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Results 1 to 11 of 11

Thread: put the Ill take it on some equipment

  1. #1
    Boolit Master

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    put the Ill take it on some equipment

    A older friend is liquidating some equipment do to issues. I put the "Ill take it" on several today. A 13 X 40 lathe. A series 2 Bridgeport with
    9X42 table. Both machines come with a lot of tooling and needed equipment.
    The lathe has 3 jaw and 4 jaw chucks D1-4 spindle 3 moarse taper collets steady rest follower rest dead centers live centers readout on X and Y aloris tooling several holders, lantern type post, coolant, a ball radious turning attachment, and some other odds and ends. He bought the lather roughly 6 years ago new.
    The Bridgeport Mill is the dovetail ram series 2 variable speed head, 9" X 42" table. Bridgeport power feed unit on x and y, digital read out on X and Y axis. r-8 collets to 1" Weldon holders, rotary table with tailstock, dividing head with tail stock, 6" kurt angle lock vise and a 6" Bridgeport vise. both have swivel bases under them. Standard drawbar. 2 HP head. Several sets of parallels 2 set of accessory clamps ( studs straps and adjustable blocks ) a vise lift, boring heads a bridge port and forieghn made one. Table is clean no cuts or holes pattern still shows same with ways scraping pattern is crisp and clean. It also has the old style handles that don't have to be held tight to engage just held in. All 4 bolts on the swivel are good so no broken spider there.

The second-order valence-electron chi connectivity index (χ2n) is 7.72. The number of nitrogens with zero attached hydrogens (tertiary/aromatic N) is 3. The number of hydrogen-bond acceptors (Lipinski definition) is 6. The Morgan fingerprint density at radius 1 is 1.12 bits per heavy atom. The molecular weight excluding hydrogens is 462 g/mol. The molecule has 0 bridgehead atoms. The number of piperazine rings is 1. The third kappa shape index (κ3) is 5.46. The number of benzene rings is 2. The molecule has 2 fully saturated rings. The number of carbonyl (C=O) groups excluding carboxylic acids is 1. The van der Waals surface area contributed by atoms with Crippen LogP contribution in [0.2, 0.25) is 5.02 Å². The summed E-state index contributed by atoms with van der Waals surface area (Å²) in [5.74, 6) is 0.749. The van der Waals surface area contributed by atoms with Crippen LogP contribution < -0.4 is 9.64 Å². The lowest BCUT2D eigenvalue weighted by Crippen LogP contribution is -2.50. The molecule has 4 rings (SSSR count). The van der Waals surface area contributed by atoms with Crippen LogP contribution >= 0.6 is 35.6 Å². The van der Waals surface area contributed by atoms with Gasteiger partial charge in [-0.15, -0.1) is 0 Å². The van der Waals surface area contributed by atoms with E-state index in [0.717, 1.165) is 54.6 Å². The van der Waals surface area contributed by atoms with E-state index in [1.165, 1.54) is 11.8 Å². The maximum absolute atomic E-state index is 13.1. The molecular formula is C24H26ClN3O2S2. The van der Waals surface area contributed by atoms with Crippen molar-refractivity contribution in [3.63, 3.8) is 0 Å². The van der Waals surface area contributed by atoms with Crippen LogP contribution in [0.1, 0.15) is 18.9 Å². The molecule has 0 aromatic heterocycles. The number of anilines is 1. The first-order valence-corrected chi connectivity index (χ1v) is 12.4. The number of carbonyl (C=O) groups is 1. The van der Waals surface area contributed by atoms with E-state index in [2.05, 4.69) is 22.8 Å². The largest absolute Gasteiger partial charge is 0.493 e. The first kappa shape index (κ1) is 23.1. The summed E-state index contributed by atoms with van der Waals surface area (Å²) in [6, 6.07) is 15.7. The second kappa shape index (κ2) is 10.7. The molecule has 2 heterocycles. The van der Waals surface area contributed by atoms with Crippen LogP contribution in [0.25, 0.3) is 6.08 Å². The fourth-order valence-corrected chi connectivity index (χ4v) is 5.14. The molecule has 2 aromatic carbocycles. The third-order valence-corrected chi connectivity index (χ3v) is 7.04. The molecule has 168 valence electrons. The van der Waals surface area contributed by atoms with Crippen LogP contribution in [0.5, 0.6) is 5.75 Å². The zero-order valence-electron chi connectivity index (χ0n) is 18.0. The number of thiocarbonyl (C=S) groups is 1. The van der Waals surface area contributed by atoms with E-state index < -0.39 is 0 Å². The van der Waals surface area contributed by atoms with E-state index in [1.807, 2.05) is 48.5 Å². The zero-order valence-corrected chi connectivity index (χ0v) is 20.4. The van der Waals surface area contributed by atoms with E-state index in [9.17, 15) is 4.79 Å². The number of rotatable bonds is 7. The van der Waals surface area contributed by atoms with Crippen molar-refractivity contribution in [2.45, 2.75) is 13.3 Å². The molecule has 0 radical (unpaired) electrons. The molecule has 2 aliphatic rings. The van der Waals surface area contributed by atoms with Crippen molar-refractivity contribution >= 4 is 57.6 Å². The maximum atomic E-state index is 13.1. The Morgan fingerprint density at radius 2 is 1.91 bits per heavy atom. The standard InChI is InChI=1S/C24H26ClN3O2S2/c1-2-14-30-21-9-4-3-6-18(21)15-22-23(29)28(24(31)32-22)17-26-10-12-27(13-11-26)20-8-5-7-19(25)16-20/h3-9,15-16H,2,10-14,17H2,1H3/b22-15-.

Now to find a good 6X18 surface grinder and a 24"-36" shaper. I already have a small 36" wood lathe that's been converted to a buffing machine with 3 cotton wheels and a sisel wheel on it. Allows red green and white rouge with out changing wheels. A couple drill presses ( wouldn't turn down a good gear head drill press with reverse though).

  2. #2
    Boolit Master
    smokeywolf's Avatar
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    Wow gent! Just Wow!

    What's the brand on the lathe? Radii turning attachment wouldn't be a Holdridge would it? With a tailstock coming with it, would the rotary table be a Bridgeport branded model with the angle attachment to use it at 90 degrees? Pretty rare to see a Bridgeport branded feed unit on the Y axis. Think I've only seen that once or twice. Usually a "Servo" brand feed unit.
    Dividing head, an Ellis? On the Aloris tool holders, is the post the wedge or piston type?

    What a great score. Good for you country gent.
    A well regulated militia, being necessary to the security of a free State, the right of the People to keep and bear arms *shall not be infringed*.